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Re: [Moderator Action] links

From: Ian B. Jacobs <ij@w3.org>
Date: Fri, 28 Jun 2002 11:34:27 -0400
Message-ID: <3D1C8203.6010307@w3.org>
To: Clubb Anna Contractor USTC <Anna.Clubb@hq.transcom.mil>
CC: "'site-comments@w3.org'" <site-comments@w3.org>

Clubb Anna Contractor USTC wrote:
> Where can I find the out the correct way to display links on a page. i.e.
> underline, highlight.

Hi Anna,

Your question points to a number of issues:

a) What is the recommended way for authors to specify
    styles in a document?

    W3C recommends the use of style sheets (CSS or XSL).
    Visit http://www.w3.org/Style/

b) What conventions are there for the display of
    links?

    Jakob Nielsen pointed to "non-standard" link display
    as a big mistake in Web design in 1996 [1]. I am too lazy
    to go find data to back this up, but traditionally
    text links are displayed visually in blue, underlined.
    The color  changes (typically to purple) for recently
    visited links.

    Personally, I get confused when underlined text on the
    Web is not a link.

    You will find many different presentations of links at the
    W3C Web site (including different colors and without
    underlines).

c) Are the styles I propose in my documents certain to
    be the ones the user views?

    No, for a variety of reasons:
      - The user's environment may not have the resources
        you do or expect them to have (e.g., different
        operating system, mobile device, etc.)

      - The user may not be able to see or hear the
        styles you intend.

      - The user's preferences (e.g., for colors and font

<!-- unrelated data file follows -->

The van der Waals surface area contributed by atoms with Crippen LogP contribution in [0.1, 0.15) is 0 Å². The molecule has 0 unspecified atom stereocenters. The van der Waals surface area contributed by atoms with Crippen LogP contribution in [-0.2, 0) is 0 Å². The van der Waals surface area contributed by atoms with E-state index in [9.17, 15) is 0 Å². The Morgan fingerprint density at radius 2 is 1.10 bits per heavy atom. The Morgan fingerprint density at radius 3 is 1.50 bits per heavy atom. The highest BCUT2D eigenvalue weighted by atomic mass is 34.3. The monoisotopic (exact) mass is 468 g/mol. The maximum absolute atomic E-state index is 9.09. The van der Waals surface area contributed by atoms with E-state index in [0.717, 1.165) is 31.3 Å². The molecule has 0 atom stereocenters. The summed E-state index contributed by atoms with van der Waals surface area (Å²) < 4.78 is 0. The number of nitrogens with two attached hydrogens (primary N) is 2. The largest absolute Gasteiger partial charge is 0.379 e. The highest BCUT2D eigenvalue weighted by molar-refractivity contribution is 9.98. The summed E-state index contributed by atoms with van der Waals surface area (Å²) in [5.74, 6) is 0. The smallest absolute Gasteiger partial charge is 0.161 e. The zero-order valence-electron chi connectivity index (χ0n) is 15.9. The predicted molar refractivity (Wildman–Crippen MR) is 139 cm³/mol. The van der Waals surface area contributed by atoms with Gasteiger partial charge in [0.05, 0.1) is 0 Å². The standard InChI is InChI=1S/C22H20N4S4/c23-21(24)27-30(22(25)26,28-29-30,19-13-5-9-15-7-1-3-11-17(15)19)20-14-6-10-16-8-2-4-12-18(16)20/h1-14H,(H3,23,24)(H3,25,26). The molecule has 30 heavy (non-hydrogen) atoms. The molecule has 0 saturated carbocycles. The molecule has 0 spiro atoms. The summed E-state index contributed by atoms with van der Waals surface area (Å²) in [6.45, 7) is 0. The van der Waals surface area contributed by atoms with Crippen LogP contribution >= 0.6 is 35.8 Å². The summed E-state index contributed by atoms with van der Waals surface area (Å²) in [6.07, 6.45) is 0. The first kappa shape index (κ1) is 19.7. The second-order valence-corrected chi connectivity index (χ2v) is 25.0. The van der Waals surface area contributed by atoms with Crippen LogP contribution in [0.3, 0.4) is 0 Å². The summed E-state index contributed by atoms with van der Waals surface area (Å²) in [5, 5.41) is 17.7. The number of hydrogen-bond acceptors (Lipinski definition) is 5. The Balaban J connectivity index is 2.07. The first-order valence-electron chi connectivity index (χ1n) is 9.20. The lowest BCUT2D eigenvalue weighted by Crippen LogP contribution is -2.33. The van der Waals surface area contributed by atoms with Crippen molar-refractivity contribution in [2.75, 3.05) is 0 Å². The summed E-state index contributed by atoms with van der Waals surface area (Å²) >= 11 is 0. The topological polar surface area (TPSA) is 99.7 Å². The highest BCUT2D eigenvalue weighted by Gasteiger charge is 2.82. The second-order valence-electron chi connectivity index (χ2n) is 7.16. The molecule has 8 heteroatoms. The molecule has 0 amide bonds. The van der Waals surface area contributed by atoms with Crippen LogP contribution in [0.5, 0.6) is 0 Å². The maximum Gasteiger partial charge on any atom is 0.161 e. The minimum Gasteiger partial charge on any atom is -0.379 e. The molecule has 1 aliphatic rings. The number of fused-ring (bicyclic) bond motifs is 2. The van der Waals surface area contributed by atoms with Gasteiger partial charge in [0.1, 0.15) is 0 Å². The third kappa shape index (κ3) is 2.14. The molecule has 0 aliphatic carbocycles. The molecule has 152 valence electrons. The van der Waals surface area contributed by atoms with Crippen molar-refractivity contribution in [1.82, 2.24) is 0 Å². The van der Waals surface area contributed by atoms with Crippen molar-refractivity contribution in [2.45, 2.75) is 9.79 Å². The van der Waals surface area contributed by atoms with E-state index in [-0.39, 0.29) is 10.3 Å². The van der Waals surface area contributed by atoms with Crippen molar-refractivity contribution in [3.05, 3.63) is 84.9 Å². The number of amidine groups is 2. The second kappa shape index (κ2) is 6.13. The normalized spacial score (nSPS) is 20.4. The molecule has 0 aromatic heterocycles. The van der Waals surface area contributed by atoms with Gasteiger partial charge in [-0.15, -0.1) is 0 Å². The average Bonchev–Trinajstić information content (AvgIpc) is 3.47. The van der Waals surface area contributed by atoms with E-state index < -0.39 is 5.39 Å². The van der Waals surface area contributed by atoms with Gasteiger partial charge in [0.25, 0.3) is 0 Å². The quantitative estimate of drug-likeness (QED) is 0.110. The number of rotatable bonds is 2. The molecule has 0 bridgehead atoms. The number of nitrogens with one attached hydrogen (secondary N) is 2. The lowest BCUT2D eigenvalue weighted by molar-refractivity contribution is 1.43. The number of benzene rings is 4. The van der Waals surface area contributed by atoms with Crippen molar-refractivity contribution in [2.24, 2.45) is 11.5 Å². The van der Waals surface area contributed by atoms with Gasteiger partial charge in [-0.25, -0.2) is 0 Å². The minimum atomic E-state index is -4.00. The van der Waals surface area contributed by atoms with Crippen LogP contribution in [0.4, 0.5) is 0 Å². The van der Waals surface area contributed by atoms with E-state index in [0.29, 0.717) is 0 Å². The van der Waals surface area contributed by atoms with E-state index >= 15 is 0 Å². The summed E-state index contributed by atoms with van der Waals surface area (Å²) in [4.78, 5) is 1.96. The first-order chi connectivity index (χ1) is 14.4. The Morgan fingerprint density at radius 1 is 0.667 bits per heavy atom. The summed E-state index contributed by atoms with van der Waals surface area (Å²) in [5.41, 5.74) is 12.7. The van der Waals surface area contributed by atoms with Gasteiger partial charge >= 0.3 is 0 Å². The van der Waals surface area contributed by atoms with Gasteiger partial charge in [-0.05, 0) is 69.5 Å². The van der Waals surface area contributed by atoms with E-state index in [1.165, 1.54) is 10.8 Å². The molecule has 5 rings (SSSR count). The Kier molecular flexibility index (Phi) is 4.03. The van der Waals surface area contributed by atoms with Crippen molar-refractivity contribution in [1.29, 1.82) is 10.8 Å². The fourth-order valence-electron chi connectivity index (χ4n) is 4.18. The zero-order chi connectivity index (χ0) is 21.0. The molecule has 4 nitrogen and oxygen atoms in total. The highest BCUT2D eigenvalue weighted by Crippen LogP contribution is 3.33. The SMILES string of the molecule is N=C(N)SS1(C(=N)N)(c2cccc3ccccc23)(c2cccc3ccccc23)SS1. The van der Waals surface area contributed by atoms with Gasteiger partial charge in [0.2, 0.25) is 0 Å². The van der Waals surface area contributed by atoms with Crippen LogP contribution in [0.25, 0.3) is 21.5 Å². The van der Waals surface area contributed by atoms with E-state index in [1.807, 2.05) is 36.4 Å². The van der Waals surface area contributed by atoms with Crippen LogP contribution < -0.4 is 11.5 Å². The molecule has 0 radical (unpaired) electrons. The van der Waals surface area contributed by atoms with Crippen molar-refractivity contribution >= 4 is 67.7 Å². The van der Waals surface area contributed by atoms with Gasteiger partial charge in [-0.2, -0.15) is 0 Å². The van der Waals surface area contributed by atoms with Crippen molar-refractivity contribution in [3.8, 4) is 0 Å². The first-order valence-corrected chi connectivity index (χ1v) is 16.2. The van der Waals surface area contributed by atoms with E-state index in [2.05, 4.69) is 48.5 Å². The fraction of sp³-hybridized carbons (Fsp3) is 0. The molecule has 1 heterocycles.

styles) may override your styles.

    The Web Accessibility Initiative supports the idea that
    user agents should support the author's proposed styles,
    but that the user must be able to override them in order
    to ensure accessibility and usability.

    The Device Independence Activity makes similar remarks
    in their "Device Independence Principles" [0] (see
    "DIP-7: Delivery preferences").

My personal recommendations are therefore:

  - Use style sheets to change link styles (see, for example,
    section 5.11.2 of the CSS2 Recommendation [1] as well as
    5.11.3).

  - Be conservative in how far you diverge from user expectations
    of underlined blue links. Be creative, but have users test
    your design to confirm that they can find the links.

    Related: Use good link text and follow other accessibility
    guidelines related to links (see the Web Content Accessibility
    Guidelines 1.0 Recommendation [2], in particular checkpoints
    1.2, 1.5, 6.3, 9.4, 9.5, 13.1, and 13.6). See also the "Style
    Guide for online hypertext" [3].

  - Expect that some users will override your styles due to their
    own needs or preferences.

Hope this helps,

   - Ian

[0] http://www.w3.org/TR/2001/WD-di-princ-20010918/
[1] http://www.w3.org/TR/CSS2/selector.html#link-pseudo-classes
[2] http://www.w3.org/TR/WCAG10/
[3] http://www.w3.org/Provider/Style/

> 
> Anna Clubb
> Portal Team J6-PI
> 229-1666
>  <<Clubb Anna Contractor USTC.vcf>> 

[1] http://www.useit.com/alertbox/990502.html



-- 
Ian Jacobs (ij@w3.org)   http://www.w3.org/People/Jacobs
Tel:                     +1 718 260-9447
Received on Friday, 28 June 2002 11:37:19 UTC

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